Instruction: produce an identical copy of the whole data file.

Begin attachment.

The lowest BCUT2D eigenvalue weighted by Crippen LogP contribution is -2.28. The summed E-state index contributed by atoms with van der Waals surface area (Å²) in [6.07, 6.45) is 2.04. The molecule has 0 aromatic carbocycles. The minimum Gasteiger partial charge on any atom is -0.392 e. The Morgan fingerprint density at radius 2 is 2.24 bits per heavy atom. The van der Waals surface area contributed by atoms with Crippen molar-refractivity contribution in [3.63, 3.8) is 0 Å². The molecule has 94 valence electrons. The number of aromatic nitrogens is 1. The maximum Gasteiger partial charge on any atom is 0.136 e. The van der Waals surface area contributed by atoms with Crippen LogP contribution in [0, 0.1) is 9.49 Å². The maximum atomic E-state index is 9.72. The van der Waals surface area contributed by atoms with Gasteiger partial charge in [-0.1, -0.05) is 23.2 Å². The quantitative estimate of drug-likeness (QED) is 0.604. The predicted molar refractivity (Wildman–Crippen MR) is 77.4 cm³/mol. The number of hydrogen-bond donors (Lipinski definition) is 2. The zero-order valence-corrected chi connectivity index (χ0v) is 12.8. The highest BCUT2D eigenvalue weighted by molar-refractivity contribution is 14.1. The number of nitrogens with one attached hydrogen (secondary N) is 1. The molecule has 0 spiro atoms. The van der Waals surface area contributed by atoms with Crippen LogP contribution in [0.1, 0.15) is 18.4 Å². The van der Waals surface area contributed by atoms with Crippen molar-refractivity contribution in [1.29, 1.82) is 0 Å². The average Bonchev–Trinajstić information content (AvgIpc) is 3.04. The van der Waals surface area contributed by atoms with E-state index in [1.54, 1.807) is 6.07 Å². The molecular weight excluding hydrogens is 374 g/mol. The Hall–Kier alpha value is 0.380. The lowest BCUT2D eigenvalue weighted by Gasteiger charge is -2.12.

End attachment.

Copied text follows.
The lowest BCUT2D eigenvalue weighted by Crippen LogP contribution is -2.28. The summed E-state index contributed by atoms with van der Waals surface area (Å²) in [6.07, 6.45) is 2.04. The molecule has 0 aromatic carbocycles. The minimum Gasteiger partial charge on any atom is -0.392 e. The Morgan fingerprint density at radius 2 is 2.24 bits per heavy atom. The van der Waals surface area contributed by atoms with Crippen molar-refractivity contribution in [3.63, 3.8) is 0 Å². The molecule has 94 valence electrons. The number of aromatic nitrogens is 1. The maximum Gasteiger partial charge on any atom is 0.136 e. The van der Waals surface area contributed by atoms with Crippen LogP contribution in [0, 0.1) is 9.49 Å². The maximum atomic E-state index is 9.72. The van der Waals surface area contributed by atoms with Gasteiger partial charge in [-0.1, -0.05) is 23.2 Å². The quantitative estimate of drug-likeness (QED) is 0.604. The predicted molar refractivity (Wildman–Crippen MR) is 77.4 cm³/mol. The number of hydrogen-bond donors (Lipinski definition) is 2. The zero-order valence-corrected chi connectivity index (χ0v) is 12.8. The highest BCUT2D eigenvalue weighted by molar-refractivity contribution is 14.1. The number of nitrogens with one attached hydrogen (secondary N) is 1. The molecule has 0 spiro atoms. The van der Waals surface area contributed by atoms with Crippen LogP contribution in [0.1, 0.15) is 18.4 Å². The van der Waals surface area contributed by atoms with Crippen molar-refractivity contribution in [1.29, 1.82) is 0 Å². The average Bonchev–Trinajstić information content (AvgIpc) is 3.04. The van der Waals surface area contributed by atoms with E-state index in [1.54, 1.807) is 6.07 Å². The molecular weight excluding hydrogens is 374 g/mol. The Hall–Kier alpha value is 0.380. The lowest BCUT2D eigenvalue weighted by Gasteiger charge is -2.12.